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Wednesday, June 10, 2020

It's hot. Find your spot.

I love this time of year when the leaves are popping out on the Virginia Creeper that I transplanted to the back porch. The Farmer built a trellis roof, much like they have in wine country. Soon we will have a living roof to shade and cool us.

A robin built her nest on the top of a post at the edge of our porch. The leaves of the vine have now sprung up to completely shield her brood from view. Two barn swallows sit on the knobby bits of the vine, watching for June bugs. They eat mosquitoes, too. They may be building a muddy nest atop the porch light but, as far as I’m concerned, they can stay as long as they like. They are earning their keep.

The vine also grows thick around, over and through the old log barn at the edge of the property. When you step inside the structure, the thickness of the logs and the vine insulation drop the internal temperature by at least ten degrees as compared to what is happening outside. Maybe this is what made one of our cows (Ginger) decide to force her way in through the single door one hot June day.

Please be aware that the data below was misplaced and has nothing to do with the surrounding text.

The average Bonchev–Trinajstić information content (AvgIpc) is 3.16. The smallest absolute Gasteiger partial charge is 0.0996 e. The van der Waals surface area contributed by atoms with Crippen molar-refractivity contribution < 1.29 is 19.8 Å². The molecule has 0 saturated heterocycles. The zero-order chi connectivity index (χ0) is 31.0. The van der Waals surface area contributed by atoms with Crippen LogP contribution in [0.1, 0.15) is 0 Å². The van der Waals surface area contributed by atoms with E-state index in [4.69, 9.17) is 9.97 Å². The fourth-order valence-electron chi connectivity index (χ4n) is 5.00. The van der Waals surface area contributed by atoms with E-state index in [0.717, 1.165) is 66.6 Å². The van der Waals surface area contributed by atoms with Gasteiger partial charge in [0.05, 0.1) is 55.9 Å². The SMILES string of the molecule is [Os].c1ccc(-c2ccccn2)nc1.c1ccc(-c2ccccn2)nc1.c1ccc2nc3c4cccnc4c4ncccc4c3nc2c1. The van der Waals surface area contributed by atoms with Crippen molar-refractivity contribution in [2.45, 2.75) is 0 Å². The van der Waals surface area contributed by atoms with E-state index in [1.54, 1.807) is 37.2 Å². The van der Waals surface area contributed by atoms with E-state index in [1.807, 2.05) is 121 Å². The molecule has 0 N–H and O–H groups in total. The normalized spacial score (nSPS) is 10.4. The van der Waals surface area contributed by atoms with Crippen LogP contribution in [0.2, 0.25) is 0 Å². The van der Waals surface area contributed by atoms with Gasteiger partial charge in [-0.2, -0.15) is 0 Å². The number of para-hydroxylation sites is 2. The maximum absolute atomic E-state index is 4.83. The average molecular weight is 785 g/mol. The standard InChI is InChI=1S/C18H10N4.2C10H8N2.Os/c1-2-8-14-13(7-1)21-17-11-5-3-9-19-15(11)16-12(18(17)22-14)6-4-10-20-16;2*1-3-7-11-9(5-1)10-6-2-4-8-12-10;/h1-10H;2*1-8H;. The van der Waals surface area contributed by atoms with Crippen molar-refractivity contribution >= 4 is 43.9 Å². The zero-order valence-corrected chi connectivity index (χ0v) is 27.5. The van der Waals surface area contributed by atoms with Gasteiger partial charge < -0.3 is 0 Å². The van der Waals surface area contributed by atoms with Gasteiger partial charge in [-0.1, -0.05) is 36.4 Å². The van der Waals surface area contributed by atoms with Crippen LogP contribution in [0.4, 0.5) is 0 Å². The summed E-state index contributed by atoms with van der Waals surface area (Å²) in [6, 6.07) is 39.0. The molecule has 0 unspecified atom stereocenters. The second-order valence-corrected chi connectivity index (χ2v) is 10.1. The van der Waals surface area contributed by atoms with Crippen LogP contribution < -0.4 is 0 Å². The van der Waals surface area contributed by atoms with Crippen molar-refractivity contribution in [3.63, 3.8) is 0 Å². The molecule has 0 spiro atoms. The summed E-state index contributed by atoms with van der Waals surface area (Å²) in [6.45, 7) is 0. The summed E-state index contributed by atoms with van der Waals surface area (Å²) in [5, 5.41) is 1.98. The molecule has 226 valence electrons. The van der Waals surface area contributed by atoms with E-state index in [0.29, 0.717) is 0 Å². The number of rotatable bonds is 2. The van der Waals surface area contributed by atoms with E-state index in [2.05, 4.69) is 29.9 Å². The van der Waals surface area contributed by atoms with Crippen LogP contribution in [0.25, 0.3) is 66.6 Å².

I was doing my morning rounds when I noticed a rather large cinnamon-coloured behind wedged in the entrance to the tiny building. Upon inspection, I could tell the cow had gotten herself firmly stuck.

“Oh, Ginger. What have you done?”

She just turned her head slowly round to peer at me, completely nonplussed over her situation. I put my shoulder against her rump and gave her a hearty shove. The logs gave an inch and in she went. She happily took up the tiny pen, rearranged herself and continued to chew her cud, looking at me.

“I suppose you want to stay in here? I’m going to tell the Farmer what you have done to his barn.”

The tiny feeding trough between the two little pens had been shattered by the cow’s bulk as she forced her way inside. My husband started the tractor and brought a big, fermented hay bale outside where the cow could smell it, and waited until Ginger squeezed her way back out of the building. The walls strained under her effort. Once she was out, he nailed a big board across the door.

The next day, which was even hotter and muggier, Ginger was back inside the log barn. She watched us through the tiny window as we approached.

“Well, it looks like she has found a place to get away from the bugs,” the Farmer decided.

Ginger was allowed to stay in the log barn. Like some sort of bovine fairytale princess, she had found her own little cabin in the woods to escape from the blackflies, mosquitoes, wasps and June bugs. I guess I’m lucky she didn’t try to get up on my shaded back porch.